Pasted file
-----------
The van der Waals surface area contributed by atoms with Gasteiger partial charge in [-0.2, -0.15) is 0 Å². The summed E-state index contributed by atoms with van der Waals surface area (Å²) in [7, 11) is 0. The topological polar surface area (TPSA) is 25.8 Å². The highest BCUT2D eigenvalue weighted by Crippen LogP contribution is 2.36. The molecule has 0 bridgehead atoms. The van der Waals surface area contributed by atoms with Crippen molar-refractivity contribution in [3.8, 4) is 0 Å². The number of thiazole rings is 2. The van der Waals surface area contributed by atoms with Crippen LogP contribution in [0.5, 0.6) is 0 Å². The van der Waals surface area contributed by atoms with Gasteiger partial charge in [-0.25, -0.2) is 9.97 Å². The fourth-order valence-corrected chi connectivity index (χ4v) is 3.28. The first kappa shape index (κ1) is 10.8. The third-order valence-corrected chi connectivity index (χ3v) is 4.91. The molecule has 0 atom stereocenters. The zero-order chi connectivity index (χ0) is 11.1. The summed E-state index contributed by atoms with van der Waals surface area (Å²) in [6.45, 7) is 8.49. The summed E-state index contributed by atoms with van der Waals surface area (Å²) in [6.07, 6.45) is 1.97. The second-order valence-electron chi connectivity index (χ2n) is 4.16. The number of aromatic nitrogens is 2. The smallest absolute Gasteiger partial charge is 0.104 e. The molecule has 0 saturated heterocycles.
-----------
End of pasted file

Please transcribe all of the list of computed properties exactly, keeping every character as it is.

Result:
The van der Waals surface area contributed by atoms with Gasteiger partial charge in [-0.2, -0.15) is 0 Å². The summed E-state index contributed by atoms with van der Waals surface area (Å²) in [7, 11) is 0. The topological polar surface area (TPSA) is 25.8 Å². The highest BCUT2D eigenvalue weighted by Crippen LogP contribution is 2.36. The molecule has 0 bridgehead atoms. The van der Waals surface area contributed by atoms with Crippen molar-refractivity contribution in [3.8, 4) is 0 Å². The number of thiazole rings is 2. The van der Waals surface area contributed by atoms with Crippen LogP contribution in [0.5, 0.6) is 0 Å². The van der Waals surface area contributed by atoms with Gasteiger partial charge in [-0.25, -0.2) is 9.97 Å². The fourth-order valence-corrected chi connectivity index (χ4v) is 3.28. The first kappa shape index (κ1) is 10.8. The third-order valence-corrected chi connectivity index (χ3v) is 4.91. The molecule has 0 atom stereocenters. The zero-order chi connectivity index (χ0) is 11.1. The summed E-state index contributed by atoms with van der Waals surface area (Å²) in [6.45, 7) is 8.49. The summed E-state index contributed by atoms with van der Waals surface area (Å²) in [6.07, 6.45) is 1.97. The second-order valence-electron chi connectivity index (χ2n) is 4.16. The number of aromatic nitrogens is 2. The smallest absolute Gasteiger partial charge is 0.104 e. The molecule has 0 saturated heterocycles.